26 West 74 Street: 26 West 74 Street is an office building located between Central Park West and Columbus Avenue. Built in 1910, this five-story building currently has two units available for rent. Both are 1,620 square feet in size. The building has two nearby parking garages and two nearby subway stations—72nd Street and 81st Street—Museum of Natural History. Trains 1, 2, 3, B, and C delivery passengers to the area. Employees working at 26 West 74 Street have access to many coffee shops and lunch restaurants just down the street from the office. For coffee, visit Le Pain Quotidien, Juice Generation, or Arte Around the Corner. For lunch, check out Arte Cafe, Cafe Ronda, Caffe Storico, or Tenzan.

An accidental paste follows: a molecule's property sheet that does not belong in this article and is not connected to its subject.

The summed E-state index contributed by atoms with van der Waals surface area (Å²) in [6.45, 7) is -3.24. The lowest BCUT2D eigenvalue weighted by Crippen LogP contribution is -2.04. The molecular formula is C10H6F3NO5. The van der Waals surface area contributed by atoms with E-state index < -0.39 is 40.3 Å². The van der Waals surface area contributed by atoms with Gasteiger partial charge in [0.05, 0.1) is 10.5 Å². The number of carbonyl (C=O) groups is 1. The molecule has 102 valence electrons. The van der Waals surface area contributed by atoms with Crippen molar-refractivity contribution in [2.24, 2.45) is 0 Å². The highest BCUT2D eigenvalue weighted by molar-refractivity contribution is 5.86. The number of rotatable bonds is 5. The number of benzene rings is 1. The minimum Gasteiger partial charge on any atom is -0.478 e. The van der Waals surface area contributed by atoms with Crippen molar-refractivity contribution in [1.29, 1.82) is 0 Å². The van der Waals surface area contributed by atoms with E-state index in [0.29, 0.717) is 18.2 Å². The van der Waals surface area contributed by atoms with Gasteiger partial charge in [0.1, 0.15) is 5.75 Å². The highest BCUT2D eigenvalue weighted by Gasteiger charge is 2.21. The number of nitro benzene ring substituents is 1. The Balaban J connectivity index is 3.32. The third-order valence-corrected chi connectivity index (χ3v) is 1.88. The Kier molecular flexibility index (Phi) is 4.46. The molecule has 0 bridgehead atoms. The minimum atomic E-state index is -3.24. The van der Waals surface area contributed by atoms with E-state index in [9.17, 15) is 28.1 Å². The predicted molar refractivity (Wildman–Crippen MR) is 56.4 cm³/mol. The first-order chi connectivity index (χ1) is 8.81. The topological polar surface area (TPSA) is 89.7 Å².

Upper West Side Neighborhood History
The Lenape Indians are the first known inhabitants of the NYC district now called the Upper West Side. Colonial settlers built suburban villas in the eighteenth and nineteenth centuries. As the area started to develop in the late 19th century, it was primarily used for shipping, transportation, and manufacturing. In the 1850s and ‘60s, developers added Central Park, which was originally a haven for squatters.
During this time, people began referring to the street formerly called “Bloomingdale Road” as “The Boulevard” instead. Eventually, it came to be called “Broadway,” which is, of course, what we call it today. A few years after the turn of the century, in 1904, the city’s first subway line opened, spurring an increase in the construction and development of the area. The first line included stations 59th, 72nd, 79th, 86th, 91st, 103rd, 110th, 116th, and 125th. Additional transportation options and an increase in immigration boosted the neighborhood’s economy.
Today, the Upper West Side is home to a variety of cultural institutions, including the Lincoln Center, the Juilliard School for Music, the New York Public Library for the Performing Arts, the School of American Ballet, and Symphony Space.